JEROME POWELL: You know, I'm reluctant to comment-- even indirectly -- on elected politicians. That's a practice I've kept to and I've never regretted it.
SCOTT PELLEY: Is your job easier now under the current administration?
JEROME POWELL: My job is the same, really. I'm serving the American people, trying to achieve-- the goals that we have with the tools that we have. We're seeking to achieve maximum employment and price stability and look out for the stability of the financial system. We always do that without regard to politics or external political forces. I'm fortunate to work with terrific people here at the Fed who are highly motivated, highly capable and just dedicated to the service we're lucky to give to the public. And that's what we're focused on.
SCOTT PELLEY: You are more than three years into a four-year term. Would you like to keep doing this?
JEROME POWELL: My focus is every day on, you know, doing the best job I can. For as long as I have this job, that's what I want to do. I want to do the very best I can to serve the public that we all serve. And I really focus exclusively on that.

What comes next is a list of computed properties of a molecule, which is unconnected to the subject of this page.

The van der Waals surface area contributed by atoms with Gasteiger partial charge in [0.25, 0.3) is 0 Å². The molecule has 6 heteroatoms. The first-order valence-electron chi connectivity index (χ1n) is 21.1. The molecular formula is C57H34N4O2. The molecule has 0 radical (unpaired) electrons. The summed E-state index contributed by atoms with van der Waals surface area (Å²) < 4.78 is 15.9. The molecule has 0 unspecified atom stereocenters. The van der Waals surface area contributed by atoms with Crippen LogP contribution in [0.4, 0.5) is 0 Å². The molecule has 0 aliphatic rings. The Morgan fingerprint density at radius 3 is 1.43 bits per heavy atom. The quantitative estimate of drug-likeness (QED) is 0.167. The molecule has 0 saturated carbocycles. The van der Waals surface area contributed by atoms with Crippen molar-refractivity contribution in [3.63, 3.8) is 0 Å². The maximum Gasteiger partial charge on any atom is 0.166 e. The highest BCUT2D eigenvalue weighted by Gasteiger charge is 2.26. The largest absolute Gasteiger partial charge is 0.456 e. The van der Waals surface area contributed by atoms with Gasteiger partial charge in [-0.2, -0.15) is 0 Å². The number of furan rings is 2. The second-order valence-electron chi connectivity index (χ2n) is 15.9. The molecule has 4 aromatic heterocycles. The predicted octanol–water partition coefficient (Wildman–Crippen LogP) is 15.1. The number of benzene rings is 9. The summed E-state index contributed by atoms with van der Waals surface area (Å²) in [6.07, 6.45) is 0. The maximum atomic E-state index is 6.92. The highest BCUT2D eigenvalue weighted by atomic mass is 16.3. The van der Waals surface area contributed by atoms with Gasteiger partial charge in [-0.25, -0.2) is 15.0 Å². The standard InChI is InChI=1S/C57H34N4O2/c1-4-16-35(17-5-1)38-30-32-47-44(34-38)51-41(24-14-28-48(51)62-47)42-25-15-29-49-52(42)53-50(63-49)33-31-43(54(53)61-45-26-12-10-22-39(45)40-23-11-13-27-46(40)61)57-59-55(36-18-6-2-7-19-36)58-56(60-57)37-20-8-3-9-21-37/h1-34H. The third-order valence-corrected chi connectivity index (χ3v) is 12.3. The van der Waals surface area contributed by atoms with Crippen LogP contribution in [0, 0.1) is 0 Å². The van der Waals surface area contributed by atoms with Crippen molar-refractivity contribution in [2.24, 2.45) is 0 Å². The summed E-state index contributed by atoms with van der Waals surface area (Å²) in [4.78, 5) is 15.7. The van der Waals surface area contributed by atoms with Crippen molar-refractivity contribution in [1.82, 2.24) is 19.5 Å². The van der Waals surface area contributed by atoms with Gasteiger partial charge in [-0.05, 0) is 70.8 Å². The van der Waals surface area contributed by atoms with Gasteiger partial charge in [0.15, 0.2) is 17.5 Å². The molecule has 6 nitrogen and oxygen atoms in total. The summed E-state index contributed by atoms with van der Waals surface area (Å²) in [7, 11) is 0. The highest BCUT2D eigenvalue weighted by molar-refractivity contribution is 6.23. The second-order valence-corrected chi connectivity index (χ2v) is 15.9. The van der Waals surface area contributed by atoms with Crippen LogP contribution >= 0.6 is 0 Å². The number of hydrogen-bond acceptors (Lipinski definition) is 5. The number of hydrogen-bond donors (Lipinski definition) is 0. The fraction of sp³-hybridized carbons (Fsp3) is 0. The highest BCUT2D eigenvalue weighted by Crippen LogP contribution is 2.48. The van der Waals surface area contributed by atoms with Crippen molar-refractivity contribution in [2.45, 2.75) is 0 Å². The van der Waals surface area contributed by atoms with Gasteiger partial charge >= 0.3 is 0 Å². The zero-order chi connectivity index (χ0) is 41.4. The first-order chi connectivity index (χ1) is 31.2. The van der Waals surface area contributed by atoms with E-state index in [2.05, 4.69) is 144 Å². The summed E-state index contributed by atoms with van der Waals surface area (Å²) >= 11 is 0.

SCOTT PELLEY: You didn't say no.
JEROME POWELL: I said that-I focus exclusively on doing the best job I can for the public.
SCOTT PELLEY: What would you like the American people to know about the Federal Reserve at this point in our economy?
JEROME POWELL: I think we've been through an extraordinarily difficult time. 2020 was a very difficult year for so many different reasons. And now, we find ourselves really at an inflection point where the economy, we think, is going to start to recover much more quickly. And it's a real tribute to the innovation and the determination of the American people to get through this so well. Congress did a great job-- as well.